Global B2B enterprises from emerging markets are among the largest companies in the world, such as Gazprom, Reliance Industries, Petrobras, Sinopec Group, and Vale. Beyond selling their products globally, these firms have global capabilities as their people (e.g., subsidiaries and salespeople) and assets (plants and warehouses) exist across the world. They know how to manage in global markets. However, because of their focus on the business customers, they usually lack the consumer insights, branding expertise, and marketing capabilities that are necessary to build a global brand name with end users.
Transforming into consumer brand
Unlike a contract manufacturer who concentrates on a single task in the value network – manufacturing – a global B2B company has global scale, experience operating in foreign markets, a well-developed value network, and assets deployed across the world. It has everything except a brand familiar to consumers. Furthermore, global B2B firms do invest substantially in R&D while having worldwide distribution and service networks in place. Yet few B2B companies evolve into B2C companies, unless the existing category expands into consumer markets, as computers did. That is how Microsoft and Dell became household names.
Why do B2B companies rarely transform into B2C companies? The reason is that the business model is substantially different. A successful B2B company is built around technical excellence, rational product features, large customers, and a sales culture. The successful B2C firm is built around consumer segments, understanding emotional and rational needs, brand management, marketing, and the management of diverse distribution networks. The differences are systematic and deeply embedded in every activity of the value network.
For example, despite the presence of substantial R&D capabilities, B2B firms usually lack the capacity to innovate for end users because they lack a process for gaining end-user insights. Similarly, they have a global distribution and service network, but that does not reach end users directly. The result is that successful B2B companies differ from successful B2C companies in how they think, how they organize, how they operate, and even whom they recruit.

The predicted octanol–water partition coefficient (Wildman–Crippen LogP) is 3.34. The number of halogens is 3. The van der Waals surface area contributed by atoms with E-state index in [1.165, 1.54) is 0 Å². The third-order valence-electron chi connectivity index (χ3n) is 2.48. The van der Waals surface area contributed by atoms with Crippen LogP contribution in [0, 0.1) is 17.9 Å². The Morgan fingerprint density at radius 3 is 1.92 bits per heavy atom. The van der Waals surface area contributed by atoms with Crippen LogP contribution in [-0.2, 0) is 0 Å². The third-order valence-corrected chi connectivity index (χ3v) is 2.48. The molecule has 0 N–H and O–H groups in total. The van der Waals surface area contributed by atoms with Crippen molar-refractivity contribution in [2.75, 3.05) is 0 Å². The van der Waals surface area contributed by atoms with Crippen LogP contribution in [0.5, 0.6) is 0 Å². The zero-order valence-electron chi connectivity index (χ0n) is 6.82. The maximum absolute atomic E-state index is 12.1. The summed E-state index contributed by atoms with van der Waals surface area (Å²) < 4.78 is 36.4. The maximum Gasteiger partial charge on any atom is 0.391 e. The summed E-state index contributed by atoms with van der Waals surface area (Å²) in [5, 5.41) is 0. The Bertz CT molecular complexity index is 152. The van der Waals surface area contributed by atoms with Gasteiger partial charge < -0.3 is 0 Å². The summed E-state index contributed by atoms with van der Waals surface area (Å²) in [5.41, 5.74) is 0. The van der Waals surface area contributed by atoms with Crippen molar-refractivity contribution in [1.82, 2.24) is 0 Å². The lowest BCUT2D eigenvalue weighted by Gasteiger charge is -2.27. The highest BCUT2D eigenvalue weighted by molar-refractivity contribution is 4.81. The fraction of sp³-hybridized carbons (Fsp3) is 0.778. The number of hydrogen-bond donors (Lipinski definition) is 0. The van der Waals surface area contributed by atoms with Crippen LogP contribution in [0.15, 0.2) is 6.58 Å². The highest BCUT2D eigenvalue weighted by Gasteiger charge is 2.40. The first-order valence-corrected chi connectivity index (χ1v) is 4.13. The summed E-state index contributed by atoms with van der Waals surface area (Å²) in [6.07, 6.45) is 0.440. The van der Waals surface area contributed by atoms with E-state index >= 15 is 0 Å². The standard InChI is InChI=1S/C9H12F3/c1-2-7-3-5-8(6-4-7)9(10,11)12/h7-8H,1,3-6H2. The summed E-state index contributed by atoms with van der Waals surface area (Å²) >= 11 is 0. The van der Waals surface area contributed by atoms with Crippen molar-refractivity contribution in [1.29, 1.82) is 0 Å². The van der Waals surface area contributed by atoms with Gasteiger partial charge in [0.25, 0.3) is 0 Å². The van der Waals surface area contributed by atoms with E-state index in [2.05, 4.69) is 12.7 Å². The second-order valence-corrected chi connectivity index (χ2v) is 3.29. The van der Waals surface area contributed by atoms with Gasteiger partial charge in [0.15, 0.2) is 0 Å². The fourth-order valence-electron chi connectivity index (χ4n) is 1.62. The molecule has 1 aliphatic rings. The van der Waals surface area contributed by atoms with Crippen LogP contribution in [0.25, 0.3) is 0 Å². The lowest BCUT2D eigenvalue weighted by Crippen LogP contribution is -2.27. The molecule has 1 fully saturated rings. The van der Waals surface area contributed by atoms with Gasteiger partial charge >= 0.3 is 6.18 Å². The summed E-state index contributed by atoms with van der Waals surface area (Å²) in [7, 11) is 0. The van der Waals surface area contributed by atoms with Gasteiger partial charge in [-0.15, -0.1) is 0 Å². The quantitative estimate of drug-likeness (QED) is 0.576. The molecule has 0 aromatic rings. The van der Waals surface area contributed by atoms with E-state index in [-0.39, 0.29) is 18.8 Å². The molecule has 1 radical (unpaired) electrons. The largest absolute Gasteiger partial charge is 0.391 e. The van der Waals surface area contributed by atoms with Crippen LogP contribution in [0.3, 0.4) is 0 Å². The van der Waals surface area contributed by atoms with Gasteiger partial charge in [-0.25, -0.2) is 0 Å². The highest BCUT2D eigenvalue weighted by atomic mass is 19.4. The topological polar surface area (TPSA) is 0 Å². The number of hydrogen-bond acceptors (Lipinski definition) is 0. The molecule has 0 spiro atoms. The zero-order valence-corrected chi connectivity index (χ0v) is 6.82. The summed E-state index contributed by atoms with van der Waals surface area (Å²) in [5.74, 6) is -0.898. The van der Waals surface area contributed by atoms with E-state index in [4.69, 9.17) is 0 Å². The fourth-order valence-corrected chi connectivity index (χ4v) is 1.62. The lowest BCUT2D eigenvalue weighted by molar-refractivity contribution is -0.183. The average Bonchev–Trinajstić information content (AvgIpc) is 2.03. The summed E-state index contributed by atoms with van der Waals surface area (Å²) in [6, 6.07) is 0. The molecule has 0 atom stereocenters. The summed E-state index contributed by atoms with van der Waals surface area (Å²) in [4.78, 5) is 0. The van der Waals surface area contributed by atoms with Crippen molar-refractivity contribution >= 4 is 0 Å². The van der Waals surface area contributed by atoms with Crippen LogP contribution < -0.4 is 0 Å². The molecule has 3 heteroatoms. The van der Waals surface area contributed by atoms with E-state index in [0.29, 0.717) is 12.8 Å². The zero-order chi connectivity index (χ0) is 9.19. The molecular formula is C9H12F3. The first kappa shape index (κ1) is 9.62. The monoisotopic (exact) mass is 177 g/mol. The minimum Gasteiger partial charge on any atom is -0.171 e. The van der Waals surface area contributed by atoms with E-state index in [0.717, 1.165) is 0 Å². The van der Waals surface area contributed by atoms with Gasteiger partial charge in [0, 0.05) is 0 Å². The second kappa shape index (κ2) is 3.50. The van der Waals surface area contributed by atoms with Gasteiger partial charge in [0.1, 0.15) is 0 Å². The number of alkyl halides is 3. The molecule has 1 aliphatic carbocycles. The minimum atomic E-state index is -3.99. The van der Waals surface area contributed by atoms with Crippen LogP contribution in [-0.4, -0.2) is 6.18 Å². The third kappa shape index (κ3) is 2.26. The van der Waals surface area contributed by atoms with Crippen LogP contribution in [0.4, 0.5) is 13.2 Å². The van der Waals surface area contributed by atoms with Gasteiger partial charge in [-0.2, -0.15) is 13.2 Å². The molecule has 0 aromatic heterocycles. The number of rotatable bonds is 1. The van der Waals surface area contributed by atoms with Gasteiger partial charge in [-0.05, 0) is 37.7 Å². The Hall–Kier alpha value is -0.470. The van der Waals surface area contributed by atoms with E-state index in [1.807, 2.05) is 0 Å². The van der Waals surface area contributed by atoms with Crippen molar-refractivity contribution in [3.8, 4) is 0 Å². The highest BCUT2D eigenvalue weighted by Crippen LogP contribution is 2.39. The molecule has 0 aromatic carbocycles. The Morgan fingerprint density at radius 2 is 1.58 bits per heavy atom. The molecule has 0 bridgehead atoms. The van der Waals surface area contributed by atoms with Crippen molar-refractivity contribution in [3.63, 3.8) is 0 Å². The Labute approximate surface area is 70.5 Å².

Not surprisingly, there are relatively few examples of firms that began as B2B firms in emerging markets and then became global consumer brands. Usually, B2B companies are seduced into thinking that B2C is a much easier business and the margins are abnormally high because one is selling to “unsophisticated” end consumers. But beware!
B2B companies are usually surprised that their margins have come under severe pressure after entering the consumer space. This is what has happened at Huawei. The Financial Times article reported that overall profit margins for the company have shrunk. I doubt the B2C business of Huawei, despite its sales success, is making any money. But, it’s a bet to secure the future by Huawei.
It is unfortunate that politicians are still stuck with the “made in” country labels when supply chains have gone global over past four decades. The example is only revealing the Tier 1 suppliers. If one goes deeper into Tier 2 and Tier 3, the net will be much wider and include many emerging markets.